The Apis bull was originally considered to be the incarnation of the god Ptah, the creator of the universe and master of destiny, but this was a lesser-known association. Later the Apis became widely known as the incarnation of Osiris, god of embalming and cemeteries, when Ptah himself took on funerary characteristics and became associated with Osiris. Plutarch wrote that the "Apis was a fair and beautiful image of the soul of Osiris". At any rate, only one bull was considered to be the sacred Apis at a time; a replacement could be sought upon the death of the bull. The new Apis was transported to Memphis on a boat with a specially built golden cabin.
An Apis calf could be identified by certain distinct markings: the black calf had a white diamond on its forehead, an image of an eagle on its back, double the number of hairs on its tail, and a scarab mark under its tongue. Since the Apis was so sacred, it stands to reason that its mother (referred to as the "Isis cow") was revered as well.
The birth of an Apis calf was a time for celebration among ancient Egyptians, since this meant that a living god had been born into their midst. But according to Herodotus, this religious belief was desecrated in 525 BC by Persian King Cambyses when he overtook the holy city of Memphis. Herodotus states that the day after Cambysess bloody battle, he awoke to discover the Egyptians in Memphis celebrating. Upon asking why a defeated people would rejoice after being so brutally beaten, he was told that a living god had just been born. Cambyses demanded that this god be brought before him, and when he was presented with the Apis calf, he laughed with disgust and called the Egyptians pagans and fools. He then stabbed the calf in its hindquarters, which eventually caused the calf to die, at which point Cambyses had it cooked and served at a banquet. Horrified Egyptians considered this blasphemy to be the reason for all of Egypts future tragedies.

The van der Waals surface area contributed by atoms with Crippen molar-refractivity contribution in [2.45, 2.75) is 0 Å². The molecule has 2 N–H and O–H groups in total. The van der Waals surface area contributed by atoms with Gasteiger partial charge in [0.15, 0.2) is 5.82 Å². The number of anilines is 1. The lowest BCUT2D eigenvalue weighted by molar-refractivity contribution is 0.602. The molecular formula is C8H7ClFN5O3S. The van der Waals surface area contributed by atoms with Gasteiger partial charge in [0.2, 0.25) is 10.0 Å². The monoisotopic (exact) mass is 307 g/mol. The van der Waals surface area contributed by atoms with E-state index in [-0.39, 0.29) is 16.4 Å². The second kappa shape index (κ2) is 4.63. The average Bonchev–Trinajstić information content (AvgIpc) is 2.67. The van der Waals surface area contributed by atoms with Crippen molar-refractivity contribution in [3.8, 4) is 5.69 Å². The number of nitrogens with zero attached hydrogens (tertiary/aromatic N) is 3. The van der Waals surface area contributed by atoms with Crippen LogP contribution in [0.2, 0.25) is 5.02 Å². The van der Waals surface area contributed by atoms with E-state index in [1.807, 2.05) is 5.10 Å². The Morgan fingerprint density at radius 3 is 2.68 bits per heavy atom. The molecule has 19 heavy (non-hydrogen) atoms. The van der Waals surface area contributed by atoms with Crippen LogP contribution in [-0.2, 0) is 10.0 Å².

Herodotuss account differs greatly from Egyptian records, which appear to take an opposing view. These records state that between 525 and 522 BC, Cambyses partook in a religious ceremony in which he dedicated the sarcophagus of a mummified Apis bull as part of his pharaonic obligations.
Egyptians celebrated the Festival of the Apis Bull, which lasted for seven days. Throngs of people gathered in Memphis to watch priests lead the sacred bull in a hallowed procession through the welcoming crowds. It was thought that any child who smelled the breath of the Apis had the ability to predict the future. In fact, the Apis itself was often consulted as an oracle. Egyptians asked the bull a question and then offered it food: if the bull ate the food it was a good omen, but a rejection of the food was a bad omen.